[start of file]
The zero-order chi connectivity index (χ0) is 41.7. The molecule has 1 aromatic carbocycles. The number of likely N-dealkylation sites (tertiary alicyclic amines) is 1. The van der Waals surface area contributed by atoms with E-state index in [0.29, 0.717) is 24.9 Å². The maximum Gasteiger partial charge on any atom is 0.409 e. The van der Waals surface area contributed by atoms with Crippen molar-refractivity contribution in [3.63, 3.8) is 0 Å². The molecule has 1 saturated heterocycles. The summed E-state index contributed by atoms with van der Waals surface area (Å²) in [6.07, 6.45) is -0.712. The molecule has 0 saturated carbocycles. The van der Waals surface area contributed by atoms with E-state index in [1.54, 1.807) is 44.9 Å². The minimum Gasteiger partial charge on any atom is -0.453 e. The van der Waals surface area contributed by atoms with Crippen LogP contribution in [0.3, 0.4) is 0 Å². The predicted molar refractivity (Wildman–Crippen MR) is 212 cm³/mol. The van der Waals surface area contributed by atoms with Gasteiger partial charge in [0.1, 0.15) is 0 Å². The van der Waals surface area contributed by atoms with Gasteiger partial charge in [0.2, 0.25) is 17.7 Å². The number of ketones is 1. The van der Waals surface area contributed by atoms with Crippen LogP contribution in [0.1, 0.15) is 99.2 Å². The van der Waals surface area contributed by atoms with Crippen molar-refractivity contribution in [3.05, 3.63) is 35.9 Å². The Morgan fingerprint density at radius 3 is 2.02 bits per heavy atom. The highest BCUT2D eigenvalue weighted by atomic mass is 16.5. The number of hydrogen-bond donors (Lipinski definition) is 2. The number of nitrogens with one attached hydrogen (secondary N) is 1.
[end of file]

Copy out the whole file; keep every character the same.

The zero-order chi connectivity index (χ0) is 41.7. The molecule has 1 aromatic carbocycles. The number of likely N-dealkylation sites (tertiary alicyclic amines) is 1. The van der Waals surface area contributed by atoms with E-state index in [0.29, 0.717) is 24.9 Å². The maximum Gasteiger partial charge on any atom is 0.409 e. The van der Waals surface area contributed by atoms with Crippen molar-refractivity contribution in [3.63, 3.8) is 0 Å². The molecule has 1 saturated heterocycles. The summed E-state index contributed by atoms with van der Waals surface area (Å²) in [6.07, 6.45) is -0.712. The molecule has 0 saturated carbocycles. The van der Waals surface area contributed by atoms with E-state index in [1.54, 1.807) is 44.9 Å². The minimum Gasteiger partial charge on any atom is -0.453 e. The van der Waals surface area contributed by atoms with Crippen LogP contribution in [0.3, 0.4) is 0 Å². The predicted molar refractivity (Wildman–Crippen MR) is 212 cm³/mol. The van der Waals surface area contributed by atoms with Gasteiger partial charge in [0.1, 0.15) is 0 Å². The van der Waals surface area contributed by atoms with Gasteiger partial charge in [0.2, 0.25) is 17.7 Å². The number of ketones is 1. The van der Waals surface area contributed by atoms with Crippen LogP contribution in [0.1, 0.15) is 99.2 Å². The van der Waals surface area contributed by atoms with Crippen molar-refractivity contribution in [3.05, 3.63) is 35.9 Å². The Morgan fingerprint density at radius 3 is 2.02 bits per heavy atom. The highest BCUT2D eigenvalue weighted by atomic mass is 16.5. The number of hydrogen-bond donors (Lipinski definition) is 2. The number of nitrogens with one attached hydrogen (secondary N) is 1.